Pasifika researchers are dismayed at the government’s choice of a relatively cheap way of running the next census in 2023.
They and Māori say this is not the way to rebuild trust destroyed by the 2018 Census and they need to start looking for alternatives.
“We now are really sceptical and have little confidence in the value of the 2023 Census,” Pacific Data Sovereignty Network coordinator Jacinta Fa’alili-Fidow said.
Stats NZ asked for between $226 million and $280m but has been given about $210m to $240m (the higher figures factoring in capital costs and contingencies) despite a business case that argued strongly against the “do-the-minimum” cheaper option.
The Pacific Data Sovereignty Network helped Stats NZ run consultations with Pasifika people, who made their preference clear for the department’s first-ranked choice.
“The bare minimum does nothing for Pacific,” Fa’alili-Fidow said.
It would not improve data that benefited everyone, such as on the overcrowding of households – which agencies confronting the pandemic had wanted information on but couldn’t find when trying to plan which Pasifika might need to isolate away from their homes, she said.
Having been failed by Census 2018, people were increasingly sceptical of centralised research that appeared not to benefit them, Fa’alili-Fidow, who is also the chief executive of Moana Research, said.
“A lot of the concerns that we put forward around the digital-first approach have played out.”
For 2023, work had begun, but more was needed in the in-between time.
“[But] we no longer have the confidence that all of the recommendations that we’ve made, will play out,” she said.
“We do wonder, should we even bother?
“So it will mean that we’ll probably be forced to find alternative data solutions and the census just will continue to have the reputation that it has – that is, that it is an unreliable source of good important data for the Pacific.”
Stats NZ’s business case states that the cheaper census options that were studied, would not only risk returning poor data quality but would not rebuild trust with Māori and Pasifika communities, undermining 2023 as a stepping stone to better future people counts.
Yet the government has chosen one of those options.
It has said Stats NZ had assured it that it could deliver a high-quality census for $210m; this option was recommended by Treasury, which rejigged its original advice to the government after Stats NZ suggested ways of using an extra $6m that boosted the number of Census collectors to almost 5000, well above 2018’s and well below 2013’s numbers.
Iwi risk becoming ‘casualties’ as census transforms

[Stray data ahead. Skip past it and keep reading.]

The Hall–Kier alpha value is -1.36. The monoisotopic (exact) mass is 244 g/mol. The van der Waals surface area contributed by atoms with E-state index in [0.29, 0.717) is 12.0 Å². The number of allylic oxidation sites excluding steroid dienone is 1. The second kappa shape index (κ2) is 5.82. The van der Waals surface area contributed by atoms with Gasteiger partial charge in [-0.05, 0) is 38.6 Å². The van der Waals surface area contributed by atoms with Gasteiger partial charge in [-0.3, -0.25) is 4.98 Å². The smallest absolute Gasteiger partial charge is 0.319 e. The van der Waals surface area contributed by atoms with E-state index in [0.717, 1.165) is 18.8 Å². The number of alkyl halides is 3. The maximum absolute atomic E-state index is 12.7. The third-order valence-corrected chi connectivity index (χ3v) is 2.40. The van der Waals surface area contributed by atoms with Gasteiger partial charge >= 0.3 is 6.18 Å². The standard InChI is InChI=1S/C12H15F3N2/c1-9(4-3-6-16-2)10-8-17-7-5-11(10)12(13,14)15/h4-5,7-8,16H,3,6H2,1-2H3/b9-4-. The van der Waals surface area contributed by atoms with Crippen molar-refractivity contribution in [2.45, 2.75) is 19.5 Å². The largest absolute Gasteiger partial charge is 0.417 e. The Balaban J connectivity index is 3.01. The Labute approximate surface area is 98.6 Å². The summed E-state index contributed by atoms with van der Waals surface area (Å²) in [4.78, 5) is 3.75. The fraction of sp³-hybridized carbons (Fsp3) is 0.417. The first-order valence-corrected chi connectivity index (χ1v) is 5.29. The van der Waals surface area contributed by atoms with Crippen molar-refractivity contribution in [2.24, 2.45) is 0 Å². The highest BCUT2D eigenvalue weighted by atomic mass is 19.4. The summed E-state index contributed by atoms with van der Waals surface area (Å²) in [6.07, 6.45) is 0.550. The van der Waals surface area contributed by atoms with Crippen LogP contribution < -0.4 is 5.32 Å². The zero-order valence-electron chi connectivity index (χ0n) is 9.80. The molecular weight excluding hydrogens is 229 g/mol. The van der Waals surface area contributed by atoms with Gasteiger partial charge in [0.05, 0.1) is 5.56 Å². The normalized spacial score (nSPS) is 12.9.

This alarmed Waikato University professor and leading Māori demographer Tahu Kukutai.
“There was a loss of confidence in the system and the ability of the system to deliver,” she said.
“And that’s a real shame because I’ve looked at census models all around the world … and Stats NZ was often held up as kind of a gold standard in census taking and a gold standard in the production of indigenous statistics.”
Stats NZ’s consultation was sound, as was its intent good to fix the faults of 2018, but the outcome was a letdown, she said.
The chosen option’s chance of meeting the future needs of customers for rich data was rated just two out of five in ministerial advice in February, released under the OIA.
“It’s not just about 2023 – this is about the future of the census,” Kukutai said.
“And the part that I think is particularly alarming for Māori, is that Stats NZ is engaged in an ongoing process of transformation and the risk is that iwi are going to be the casualties.”
The risks around 2023 called into further question this decade-old transformation push to go digital and gather more census data online, especially since this went so badly awry in 2018.
“That’s fine – but before you embark on that, you have to make sure that you’re future-proofing that system so that it works for Māori,” Kukutai said.
She was not advocating iwi breaking away from the census, but that they began looking at additional ways to gather the data.
“We want to be credible world leader in the trusted use of shared data – that’s been a mantra that’s been repeated time and again for some years now.
“And so, let’s test that, let’s break away from the traditional model and allow others, like iwi, to start developing and proposing and being resourced for models that actually work for them.”
Similarly, Fa’alili-Fidow said Pasifika would keep working with Stats NZ, but if no change was forthcoming in a year people would be best to look at gathering data in their own way, such as through churches, she said.
Pasifika health researcher Dr Corina Grey said the government’s approach did not generate trust and instead risked history repeating itself.
“The fact that these papers point out that there is a very real risk, particularly for our Māori and Pacific populations, and that they’re prepared to take that risk, I think that is very disappointing.”
It “absolutely” appeared they were cutting corners that could not afford to be cut.
“They’ve undertaken this consultation and then not taken up the advice of the people consulted,” Grey said.
“We do need to constantly look at the decisions we make and make sure that it is populations that may be more marginalised, like Māori and Pacific, whose rights and needs are at the forefront of decisions.”
She said there needed to be good governance around decisions like this.
“And really good advice – and there was good advice from the consultation, which the government has not chosen to take up.”
Published at Tue, 04 Aug 2020 02:03:04 +0000
Source: Pasifika on Census 2023: ‘Should we even bother?’